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Seminar: Multiscale Simulation Scheme to Investigate Low-resolution Models of Membrane Receptors of Pharmaceutical Relevance

Event Details:

  • Date:       Wednesday 24 April 2019
  • Time:      Starts: 16:00
  • Venue:    The Cyprus Institute – Guy Ourisson Building, Seminar Room, 1st Floor, Athalassa Campus
  • Speaker: Dr. Thomas Tarenzi, former HPC-LEAP PhD fellow
The seminar will be in English and the event is open to the public.

Live streaming of the lecture will be available on The Cyprus Institute’s YouTube Channel
Live streaming is facilitated by the CySTEM project funded by the European Union’s Horizon 2020 Research and Innovation program under Grant Agreement No. 667942.


Membrane receptors are proteins embedded in the cellular membrane. They are the major contributors of the information flow from the outside to the inside of the cell, converting extracellular stimuli in specific cellular processes. Among them, human G-protein coupled receptors (hGPCRs) are arguably the most relevant from a pharmaceutical perspective: they are targets of more than 30% of all approved drugs in the US [1]. However, the usage of computational tools for the rational design of new receptor-targeting drugs with higher affinity and specificity is impaired, in many cases, by the paucity of structural experimental information and by the low sequence identity between members of the receptors' family. As a consequence, only low-resolution models of the protein/ligand complex can be obtained.

In this talk, I will present a multiscale molecular dynamics simulation method, the Open Boundary-Molecular Mechanics/Coarse-Grained approach (OB-MM/CG) [2, 3], which represents a valuable alternative to standard atomistic simulations for the challenging case of such low-resolution models of hGPCRs. Comparisons performed with respect to fully atomistic simulations could assess the reliability of the method and the improvement with respect to previous implementations. Importantly, the OB-MM/CG scheme leads to the simulation of a well-defined statistical ensemble - the grand canonical one - in the high-resolution region allowing, in principle, the calculation of binding free energies. Therefore, the OB-MM/CG scheme paves the way to rigorous drug-design applications even for the challenging case of low-resolution protein models.


[1]        A. S. Hauser et al., "Pharmacogenomics of GPCR Drug Targets," Cell, vol. 172, no. 1-2, pp. 41-59, Jan 11 2018.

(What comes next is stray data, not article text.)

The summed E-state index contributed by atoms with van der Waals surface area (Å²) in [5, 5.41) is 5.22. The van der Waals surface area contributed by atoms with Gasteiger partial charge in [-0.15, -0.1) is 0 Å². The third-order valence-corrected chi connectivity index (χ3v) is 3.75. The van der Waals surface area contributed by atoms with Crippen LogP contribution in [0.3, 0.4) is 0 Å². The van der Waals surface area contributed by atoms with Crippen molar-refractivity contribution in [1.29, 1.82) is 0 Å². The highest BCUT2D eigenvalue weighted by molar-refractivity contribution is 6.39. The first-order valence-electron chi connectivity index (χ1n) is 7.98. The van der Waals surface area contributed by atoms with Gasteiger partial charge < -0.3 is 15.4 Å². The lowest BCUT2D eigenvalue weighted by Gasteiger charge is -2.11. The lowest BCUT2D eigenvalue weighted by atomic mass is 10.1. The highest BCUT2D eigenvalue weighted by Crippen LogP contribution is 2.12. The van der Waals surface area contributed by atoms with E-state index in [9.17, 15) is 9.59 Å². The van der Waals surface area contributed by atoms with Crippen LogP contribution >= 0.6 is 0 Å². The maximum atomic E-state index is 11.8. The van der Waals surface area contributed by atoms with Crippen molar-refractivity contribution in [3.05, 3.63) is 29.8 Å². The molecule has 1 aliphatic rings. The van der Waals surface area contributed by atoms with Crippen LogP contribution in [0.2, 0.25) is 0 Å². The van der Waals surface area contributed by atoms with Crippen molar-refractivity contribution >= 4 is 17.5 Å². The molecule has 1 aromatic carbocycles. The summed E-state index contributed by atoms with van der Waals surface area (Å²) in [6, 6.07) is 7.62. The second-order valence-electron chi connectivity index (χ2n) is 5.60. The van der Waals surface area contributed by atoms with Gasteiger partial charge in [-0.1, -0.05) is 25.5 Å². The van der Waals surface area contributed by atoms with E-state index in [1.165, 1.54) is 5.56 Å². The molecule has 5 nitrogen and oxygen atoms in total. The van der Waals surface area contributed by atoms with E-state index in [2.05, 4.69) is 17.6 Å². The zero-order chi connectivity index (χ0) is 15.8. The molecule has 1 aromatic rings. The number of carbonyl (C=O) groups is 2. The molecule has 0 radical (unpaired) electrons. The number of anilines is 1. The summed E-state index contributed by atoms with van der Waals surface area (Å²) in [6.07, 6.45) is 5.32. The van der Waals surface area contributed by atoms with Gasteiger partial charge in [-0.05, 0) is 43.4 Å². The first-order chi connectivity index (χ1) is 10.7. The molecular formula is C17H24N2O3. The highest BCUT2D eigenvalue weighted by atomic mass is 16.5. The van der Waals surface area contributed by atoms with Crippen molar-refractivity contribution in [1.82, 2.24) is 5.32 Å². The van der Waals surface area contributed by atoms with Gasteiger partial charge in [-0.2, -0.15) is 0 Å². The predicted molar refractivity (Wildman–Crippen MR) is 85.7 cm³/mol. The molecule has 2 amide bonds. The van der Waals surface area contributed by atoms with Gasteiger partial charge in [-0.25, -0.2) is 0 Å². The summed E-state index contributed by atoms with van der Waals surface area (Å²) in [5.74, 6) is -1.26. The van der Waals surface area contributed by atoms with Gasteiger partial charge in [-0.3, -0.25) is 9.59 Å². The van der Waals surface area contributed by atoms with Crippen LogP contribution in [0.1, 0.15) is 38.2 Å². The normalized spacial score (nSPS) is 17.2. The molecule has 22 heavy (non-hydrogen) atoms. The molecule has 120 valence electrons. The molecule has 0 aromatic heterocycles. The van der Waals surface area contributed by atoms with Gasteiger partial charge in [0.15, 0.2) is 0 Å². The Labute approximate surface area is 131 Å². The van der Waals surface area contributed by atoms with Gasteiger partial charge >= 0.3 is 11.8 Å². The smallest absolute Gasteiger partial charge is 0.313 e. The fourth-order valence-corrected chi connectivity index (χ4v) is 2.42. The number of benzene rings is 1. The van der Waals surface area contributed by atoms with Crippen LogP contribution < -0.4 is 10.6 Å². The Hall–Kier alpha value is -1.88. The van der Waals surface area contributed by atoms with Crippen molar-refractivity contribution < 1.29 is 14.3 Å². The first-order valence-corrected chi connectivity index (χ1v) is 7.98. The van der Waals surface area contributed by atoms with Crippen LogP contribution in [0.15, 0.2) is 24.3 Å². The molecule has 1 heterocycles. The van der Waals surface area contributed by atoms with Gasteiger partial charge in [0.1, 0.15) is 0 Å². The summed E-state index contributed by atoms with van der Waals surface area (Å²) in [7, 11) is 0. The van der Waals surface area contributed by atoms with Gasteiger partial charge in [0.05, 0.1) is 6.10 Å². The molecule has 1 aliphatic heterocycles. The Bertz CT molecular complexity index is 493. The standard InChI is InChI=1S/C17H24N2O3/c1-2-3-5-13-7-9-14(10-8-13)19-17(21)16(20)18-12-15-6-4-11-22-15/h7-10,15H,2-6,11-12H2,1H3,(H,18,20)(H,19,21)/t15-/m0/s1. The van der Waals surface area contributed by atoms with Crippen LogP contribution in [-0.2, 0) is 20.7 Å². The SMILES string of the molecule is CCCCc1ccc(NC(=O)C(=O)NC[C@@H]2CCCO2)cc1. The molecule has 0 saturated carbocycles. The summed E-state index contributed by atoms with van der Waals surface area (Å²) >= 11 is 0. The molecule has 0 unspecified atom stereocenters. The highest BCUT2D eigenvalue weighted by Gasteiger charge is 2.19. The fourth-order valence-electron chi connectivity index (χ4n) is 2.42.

[2]        T. Tarenzi, V. Calandrini, R. Potestio, A. Giorgetti, and P. Carloni, "Open Boundary Simulations of Proteins and Their Hydration Shells by Hamiltonian Adaptive Resolution Scheme," Journal of Chemical Theory and Computation, vol. 13, no. 11, pp. 5647-5657, Nov 2017.

[3]        T. Tarenzi, V. Calandrini, R. Potestio, and P. Carloni, "Open-Boundary Molecular Mechanics/Coarse-Grained Framework for Simulations of Low-Resolution G-Protein-Coupled Receptor-Ligand Complexes," J Chem Theory Comput, vol. 15, no. 3, pp. 2101-2109, Mar 12 2019.


About The Speaker

Thomas Tarenzi

Thomas Tarenzi was born in Cremona, Italy, in 1990. He graduated in Chemistry at the University of Parma, with a thesis concerning the synthesis of doubly functionalized peptide nucleic acid monomers. He continued his studies at the University of Florence with a Master in Chemical Sciences; there he developed an outstanding interest in protein function research and in computational biochemistry as a tool to investigate structures, dynamics and interactions of biomolecules.

Thomas is one of the 15 Early Stage Researchers of the European Joint Doctorate Program High Performance Computing in Life Sciences, Engineering and Physics (HPC-LEAP), with joint degree awarding Institutions The Cyprus Institute (CyI) and the Rheinisch-Westfälische Technische Hochschule Aachen (RWTH). The project, entitled "Targeting mosquito GPCRs and malaria transmission", is supervised by Prof. George Christophides and Prof. Paolo Carloni. Thomas successfully defended his PhD in Aachen on 27 March 2019.



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Additional Info

  • Date: Wednesday 24 April 2019
  • Time: Starts: 16:00
  • Speaker: Dr. Thomas Tarenzi
  • Speaker Position: Former HPC-LEAP PhD fellow

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